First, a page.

This was an interesting problem I worked on, as it helped me get more familiar using a hash table to come up with a more efficient solution than if I had solved it using nested for loops. One of my close friends/mentor worked through it with me, and I owe him a great deal for being patient and providing great insight as I struggled through it initially. I found this problem on leetcode, a helpful site for practicing algorithms.

**Problem**

"Given an array of integers `nums`

and an integer `target`

, return indices of the two numbers such that they add up to target.

You may assume that each input would have exactly one solution, and you may not use the same element twice.

You can return the answer in any order."

Examples:

Input: nums = [2,7,11,15], target = 9

Output: [0,1]

Output: Because nums[0] + nums[1] == 9, we return [0, 1].

Input: nums = [3,2,4], target = 6

Output: [1,2]

**Approach**

We'll create an empty hash table where we'll pass in our key value pairs.

We'll be using a single for loop to iterate through our given array `nums`

and passing in key value pairs into a hash table, which will be the elements (keys) and corresponding indices (values). The problem states that there is only one solution for a given array, so if our hash table contains the two indices corresponding to the elements that make up the target, we can stop there. However, in the worst case scenario, our hash table will contain every single element from the given array `nums`

.

We figure out the difference by subtracting the current element we're looking at from the target and save that to a variable.

Next, we check if that key difference is in our hash table, and if it is, we will return the value of the key difference and the index of the current element we are looking at.

If the key difference is not in our hash table, then we assign the current element as a key in the hash table and its index as a corresponding value and continue looping.

**Solution**

First, declare an empty object, or hash table.

This is where we will pass in our elements and corresponding indices as key value pairs

```
var twoSum = function(nums, target) {
const mapper = {};
}
```

Next, we create a for loop to iterate through the array `nums`

.

```
var twoSum = function(nums, target) {
const mapper = {};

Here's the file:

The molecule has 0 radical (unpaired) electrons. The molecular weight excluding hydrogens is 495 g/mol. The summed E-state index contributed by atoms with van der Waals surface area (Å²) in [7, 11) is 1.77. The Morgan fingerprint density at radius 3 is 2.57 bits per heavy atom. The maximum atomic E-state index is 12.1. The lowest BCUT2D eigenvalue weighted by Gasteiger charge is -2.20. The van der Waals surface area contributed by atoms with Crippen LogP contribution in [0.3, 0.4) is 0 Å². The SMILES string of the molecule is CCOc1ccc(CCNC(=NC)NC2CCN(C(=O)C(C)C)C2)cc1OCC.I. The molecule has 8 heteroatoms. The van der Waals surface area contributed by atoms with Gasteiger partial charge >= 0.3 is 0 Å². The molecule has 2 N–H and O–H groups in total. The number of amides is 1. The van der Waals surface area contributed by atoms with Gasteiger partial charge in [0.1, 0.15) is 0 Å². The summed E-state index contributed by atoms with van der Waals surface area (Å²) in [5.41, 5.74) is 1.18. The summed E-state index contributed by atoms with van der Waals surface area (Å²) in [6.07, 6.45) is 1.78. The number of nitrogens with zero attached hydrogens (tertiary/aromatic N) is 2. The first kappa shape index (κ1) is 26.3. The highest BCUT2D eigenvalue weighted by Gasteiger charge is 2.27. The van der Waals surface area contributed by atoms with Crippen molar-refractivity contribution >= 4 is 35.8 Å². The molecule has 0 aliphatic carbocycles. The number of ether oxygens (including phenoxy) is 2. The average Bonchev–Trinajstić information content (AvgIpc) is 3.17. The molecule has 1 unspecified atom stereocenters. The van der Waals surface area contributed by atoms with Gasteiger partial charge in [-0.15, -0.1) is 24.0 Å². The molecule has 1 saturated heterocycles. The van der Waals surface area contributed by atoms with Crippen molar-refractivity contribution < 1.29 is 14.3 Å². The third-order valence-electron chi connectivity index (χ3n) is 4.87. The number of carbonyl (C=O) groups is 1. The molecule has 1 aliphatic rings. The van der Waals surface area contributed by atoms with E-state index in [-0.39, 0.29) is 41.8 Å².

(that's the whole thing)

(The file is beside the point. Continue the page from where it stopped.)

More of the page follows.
//this is the hash table
for (let index = 0; index < nums.length; index++) {}
}
```

Inside the loop, we declare a variable difference, which we get by subtracting the element we're currently looking at in the array, `nums[index]`

from the given `target`

.

```
var twoSum = function(nums, target) {
const mapper = {};
//this is the hash table
for (let index = 0; index < nums.length; index++) {
let difference = target - nums[index];
}
}
```

Next, we check if `difference`

is an existing key in our hash table `mapper`

. If it is, we return `mapper[difference]`

and the current `index`

we are on.

```
var twoSum = function(nums, target) {
const mapper = {};
//this is the hash table
for (let index = 0; index < nums.length; index++) {
let difference = target - nums[index];
if (difference in mapper) {
return [mapper[difference], index]
}
}
}
```

Lastly, if our hash table `mapper`

, does not contain the `difference`

, then we assign a new key value pair in the hash table using the current element we're iterating through and its index.

```
var twoSum = function(nums, target) {
const mapper = {};
//this is the hash table
for (let index = 0; index < nums.length; index++) {
let difference = target - nums[index];
if (difference in mapper) {
return [mapper[difference], index]
} else {
mapper[nums[index]] = index;
}
}
}
```

This is a more efficient solution, giving us O(n) runtime than using a nested for loop which would have been a runtime of O(n^2). One last thing to remember is that the question is asking us to return the indices of the elements that sum up to target, not the elements themselves.

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